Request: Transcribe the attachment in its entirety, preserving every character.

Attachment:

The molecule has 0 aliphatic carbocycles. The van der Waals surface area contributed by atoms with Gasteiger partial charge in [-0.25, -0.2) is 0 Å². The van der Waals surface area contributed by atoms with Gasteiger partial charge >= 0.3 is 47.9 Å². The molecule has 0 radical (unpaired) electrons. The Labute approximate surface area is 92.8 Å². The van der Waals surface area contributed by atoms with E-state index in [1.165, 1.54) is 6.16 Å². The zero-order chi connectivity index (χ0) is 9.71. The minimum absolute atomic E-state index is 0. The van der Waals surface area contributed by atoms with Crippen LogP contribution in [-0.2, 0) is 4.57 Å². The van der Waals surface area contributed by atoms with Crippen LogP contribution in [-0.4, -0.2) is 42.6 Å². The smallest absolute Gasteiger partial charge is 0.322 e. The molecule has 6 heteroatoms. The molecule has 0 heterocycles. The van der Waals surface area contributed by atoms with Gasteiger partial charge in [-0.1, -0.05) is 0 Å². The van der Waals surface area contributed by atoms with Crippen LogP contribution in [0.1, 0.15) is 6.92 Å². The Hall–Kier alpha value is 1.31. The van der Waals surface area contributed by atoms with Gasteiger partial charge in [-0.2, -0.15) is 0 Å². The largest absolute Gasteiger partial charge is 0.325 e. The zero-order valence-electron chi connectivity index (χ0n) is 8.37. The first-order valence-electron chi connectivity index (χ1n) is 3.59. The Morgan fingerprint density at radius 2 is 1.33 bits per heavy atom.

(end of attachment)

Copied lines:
The molecule has 0 aliphatic carbocycles. The van der Waals surface area contributed by atoms with Gasteiger partial charge in [-0.25, -0.2) is 0 Å². The van der Waals surface area contributed by atoms with Gasteiger partial charge >= 0.3 is 47.9 Å². The molecule has 0 radical (unpaired) electrons. The Labute approximate surface area is 92.8 Å². The van der Waals surface area contributed by atoms with E-state index in [1.165, 1.54) is 6.16 Å². The zero-order chi connectivity index (χ0) is 9.71. The minimum absolute atomic E-state index is 0. The van der Waals surface area contributed by atoms with Crippen LogP contribution in [-0.2, 0) is 4.57 Å². The van der Waals surface area contributed by atoms with Crippen LogP contribution in [-0.4, -0.2) is 42.6 Å². The smallest absolute Gasteiger partial charge is 0.322 e. The molecule has 6 heteroatoms. The molecule has 0 heterocycles. The van der Waals surface area contributed by atoms with Gasteiger partial charge in [-0.1, -0.05) is 0 Å². The van der Waals surface area contributed by atoms with Crippen LogP contribution in [0.1, 0.15) is 6.92 Å². The Hall–Kier alpha value is 1.31. The van der Waals surface area contributed by atoms with Gasteiger partial charge in [-0.2, -0.15) is 0 Å². The largest absolute Gasteiger partial charge is 0.325 e. The zero-order valence-electron chi connectivity index (χ0n) is 8.37. The first-order valence-electron chi connectivity index (χ1n) is 3.59. The Morgan fingerprint density at radius 2 is 1.33 bits per heavy atom.